dy := p1.Y - p0.Y
l := Math.Sqrt(dx * dx + dy * dy)
sin, cos := dy / l, dx / l
return Affine{
a00: cos * l, a01: -sin * l, a02: p0.X,
a10: sin * l, a11: cos * l, a12: p0.Y,
}
}
```

Look, we got rid of two trig functions! And here you see *why* `Atan2`

takes $y$ first and
$x$ second. `Atan2`

is the logical inverse of `Sincos`

. Sincos gives you sine and cosine of
an angle, Atan2 gives you angle of a sine and cosine. For a point on the unit circle, $y$
is $\sin\theta$, and $x$ is $\cos\theta$. So, since we usually order sine before cosine,
`Atan2`

takes $y$ before $x$.

But you know what, there’s another thing we can do. Let’s expand terms a bit. If you
have `cos = dx/l`

, and you have `a.a00 = cos * l`

, that comes out to `a.a00 = dx / l * l`

.
Or, simplifying terms a bit, `a.a00 = dx`

.

Wait a second.

The operations we’re doing to compute the rotation matrix, and the operations we’re
doing to compute the scale matrix, are in fact *canceling each other out*. We are
using the length to do two things: First, to divide something by it, and second,
to multiply something by it. We don’t need the length at all!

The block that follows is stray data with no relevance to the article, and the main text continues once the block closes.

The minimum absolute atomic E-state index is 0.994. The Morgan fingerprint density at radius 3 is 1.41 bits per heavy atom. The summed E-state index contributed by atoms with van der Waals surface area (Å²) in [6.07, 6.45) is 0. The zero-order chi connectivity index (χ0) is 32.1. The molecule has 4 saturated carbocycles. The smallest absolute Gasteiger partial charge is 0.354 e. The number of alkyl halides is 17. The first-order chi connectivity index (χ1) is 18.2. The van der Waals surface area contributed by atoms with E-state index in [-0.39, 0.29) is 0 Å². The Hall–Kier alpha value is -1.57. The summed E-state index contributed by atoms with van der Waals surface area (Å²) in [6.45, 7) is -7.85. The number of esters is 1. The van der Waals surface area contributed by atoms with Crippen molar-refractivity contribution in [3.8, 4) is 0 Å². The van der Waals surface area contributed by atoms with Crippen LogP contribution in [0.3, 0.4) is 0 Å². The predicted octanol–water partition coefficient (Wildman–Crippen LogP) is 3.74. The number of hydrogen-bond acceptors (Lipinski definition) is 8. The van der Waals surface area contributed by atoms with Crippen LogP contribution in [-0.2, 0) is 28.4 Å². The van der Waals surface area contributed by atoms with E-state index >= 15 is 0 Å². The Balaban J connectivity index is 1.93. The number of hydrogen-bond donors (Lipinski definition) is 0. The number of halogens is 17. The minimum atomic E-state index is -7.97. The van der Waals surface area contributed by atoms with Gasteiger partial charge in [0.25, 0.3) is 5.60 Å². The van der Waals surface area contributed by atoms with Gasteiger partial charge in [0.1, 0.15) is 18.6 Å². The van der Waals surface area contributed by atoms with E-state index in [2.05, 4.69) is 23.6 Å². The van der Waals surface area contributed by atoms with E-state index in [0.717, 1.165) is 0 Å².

```
func AffineForDelta(p0, p1 Point) (a Affine) {
dx := p1.X - p0.X
dy := p1.Y - p0.Y
return Affine{
a00: dx, a01: -dy, a02: p0.X,
a10: dy, a11: dx, a12: p0.Y,
}
}
```

So that seems… Simpler. So why does it work? What is actually *happening* in this matrix?

### Thinking about how the affine matrix works

So let’s look again at what happens when we project by a matrix:

```
return Point{
X: p.X * m.a00 + p.Y * m.a01 + m.a02,
Y: p.X * m.a10 + p.Y * m.a11 + m.a12,
}
```

The members `a00`

and `a10`

represent the effect of $x$ on $x’$ and $y’$
respectively; the members `a01`

and `a11`

represent the effect of $y$ on $x’$
and $y’$. You can also think of the columns of the affine matrix (not
including the $\begin{bmatrix}0 & 0 & 1\end{bmatrix}$) as vectors in the output
space. The first represents “what should I add to my output per 1 unit of